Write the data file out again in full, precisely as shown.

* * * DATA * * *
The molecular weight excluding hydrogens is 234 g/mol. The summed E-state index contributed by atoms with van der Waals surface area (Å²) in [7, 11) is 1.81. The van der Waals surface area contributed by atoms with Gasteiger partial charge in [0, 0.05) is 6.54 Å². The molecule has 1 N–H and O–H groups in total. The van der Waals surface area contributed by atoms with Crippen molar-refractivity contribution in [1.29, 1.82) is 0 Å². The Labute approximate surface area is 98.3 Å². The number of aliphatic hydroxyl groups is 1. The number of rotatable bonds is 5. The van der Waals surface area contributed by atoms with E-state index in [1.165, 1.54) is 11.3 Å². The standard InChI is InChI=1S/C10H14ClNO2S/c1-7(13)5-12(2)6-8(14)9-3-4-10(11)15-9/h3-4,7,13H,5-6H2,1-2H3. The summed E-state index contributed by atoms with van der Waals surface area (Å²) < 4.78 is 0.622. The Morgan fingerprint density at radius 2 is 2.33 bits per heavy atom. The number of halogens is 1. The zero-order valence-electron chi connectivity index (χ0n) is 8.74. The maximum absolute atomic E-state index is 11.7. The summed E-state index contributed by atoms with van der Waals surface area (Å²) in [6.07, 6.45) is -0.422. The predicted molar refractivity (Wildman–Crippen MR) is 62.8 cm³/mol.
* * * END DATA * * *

The molecular weight excluding hydrogens is 234 g/mol. The summed E-state index contributed by atoms with van der Waals surface area (Å²) in [7, 11) is 1.81. The van der Waals surface area contributed by atoms with Gasteiger partial charge in [0, 0.05) is 6.54 Å². The molecule has 1 N–H and O–H groups in total. The van der Waals surface area contributed by atoms with Crippen molar-refractivity contribution in [1.29, 1.82) is 0 Å². The Labute approximate surface area is 98.3 Å². The number of aliphatic hydroxyl groups is 1. The number of rotatable bonds is 5. The van der Waals surface area contributed by atoms with E-state index in [1.165, 1.54) is 11.3 Å². The standard InChI is InChI=1S/C10H14ClNO2S/c1-7(13)5-12(2)6-8(14)9-3-4-10(11)15-9/h3-4,7,13H,5-6H2,1-2H3. The summed E-state index contributed by atoms with van der Waals surface area (Å²) < 4.78 is 0.622. The Morgan fingerprint density at radius 2 is 2.33 bits per heavy atom. The number of halogens is 1. The zero-order valence-electron chi connectivity index (χ0n) is 8.74. The maximum absolute atomic E-state index is 11.7. The summed E-state index contributed by atoms with van der Waals surface area (Å²) in [6.07, 6.45) is -0.422. The predicted molar refractivity (Wildman–Crippen MR) is 62.8 cm³/mol.